Figure 7: Time evolution of bubbles exhibiting a peripheral and a central breakup.
figure 7

Three-dimensional and cross-sectional views of the bubble at various times (from bottom to top the dimensionless time is 1, 2, 4 and 5). (a) region IV, a bubble breaking into a spherical cap and several small satellite bubbles, Ga=70.7 and Eo=20, and (b) region V, a bubble changing in topology from dimpled ellipsoidal to toroidal, Ga=70.7 and Eo=200.

Region IV bubbles show different breakup dynamics at higher inertia and surface tension (low Mo). For large Mo, a wide skirt was seen to form which then broke off into small bubbles, whereas for lower Mo values small bubbles are ejected from the rim of the bubble while it recovers from an initially elongated shape to the spherical cap shape. Bubbles of even lower Mo values, that is, at high inertia and surface tension, are subjected to strong vertical stretching giving rise to a far narrower skirt, which results in an ellipsoidal rather than a cap-like bubble and a small tail of satellite bubbles, as seen in Fig. 8. This type of breakup has not been reported before, to our knowledge.

Figure 8: A new breakup mode in region IV for Ga=500 and Eo=1.
figure 8

Bubble shapes are shown at dimensionless times (from left to right) t=2, 4, 6, 7, 8, 9 and 9.1).

Before breakup, departures from symmetry are small in region IV bubbles. Similarly region V bubbles are symmetric up to toroid formation. We may thus ask whether cap or toroid formation requires 3D. The transition from a spherical cap to a toroidal shape, as obtained by ref. 37 by means of axisymmetric computations are compared in Fig. 9 to our region IV—region V boundary, showing that the two trends agree qualitatively. The first difference between the axisymmetric and 3D simulations was seen in region IV in Fig. 6. While the 2D simulations can only obtain breakup in the form of a ring that detaches from the spherical cap, our simulations enable the ejection of satellite bubbles. Another feature that the axisymmetric simulations will miss is the fact that the centre of gravity moves in the horizontal plane. Third, just below the lowest point given by ref. 37, we obtain a protrusion of region V (seen in deep yellow in Fig. 9) pointing to the left and downwards in the Ga–Eo plane. The dynamics in this protrusion region is asymmetric, and seems to have been missed by other axisymmetric simulations.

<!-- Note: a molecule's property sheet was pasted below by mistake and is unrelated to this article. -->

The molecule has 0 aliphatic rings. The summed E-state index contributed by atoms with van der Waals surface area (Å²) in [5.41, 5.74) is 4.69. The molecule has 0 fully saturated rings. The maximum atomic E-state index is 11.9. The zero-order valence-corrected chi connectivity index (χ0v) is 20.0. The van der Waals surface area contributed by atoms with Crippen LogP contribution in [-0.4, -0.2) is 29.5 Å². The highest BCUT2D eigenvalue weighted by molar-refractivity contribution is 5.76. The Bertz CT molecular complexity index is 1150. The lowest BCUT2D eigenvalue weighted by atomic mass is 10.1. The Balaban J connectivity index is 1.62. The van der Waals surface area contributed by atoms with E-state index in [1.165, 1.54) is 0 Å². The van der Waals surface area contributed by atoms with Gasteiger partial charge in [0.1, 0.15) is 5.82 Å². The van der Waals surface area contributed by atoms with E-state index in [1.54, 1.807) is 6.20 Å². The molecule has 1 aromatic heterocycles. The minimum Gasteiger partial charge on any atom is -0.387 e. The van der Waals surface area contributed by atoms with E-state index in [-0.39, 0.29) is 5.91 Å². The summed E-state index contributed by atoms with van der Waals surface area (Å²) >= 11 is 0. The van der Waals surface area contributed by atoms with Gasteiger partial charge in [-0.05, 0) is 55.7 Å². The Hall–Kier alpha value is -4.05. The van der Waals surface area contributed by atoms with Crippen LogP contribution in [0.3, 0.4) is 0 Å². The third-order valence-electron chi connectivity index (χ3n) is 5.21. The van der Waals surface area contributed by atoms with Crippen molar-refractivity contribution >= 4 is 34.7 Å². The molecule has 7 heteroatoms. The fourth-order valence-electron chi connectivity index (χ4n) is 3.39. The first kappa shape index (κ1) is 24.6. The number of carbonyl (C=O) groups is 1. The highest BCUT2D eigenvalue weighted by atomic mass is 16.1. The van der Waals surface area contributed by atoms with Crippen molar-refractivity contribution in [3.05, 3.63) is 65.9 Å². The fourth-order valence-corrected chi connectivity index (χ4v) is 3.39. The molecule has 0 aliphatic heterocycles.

Figure 9: Boundary between peripheral and central breakup regions.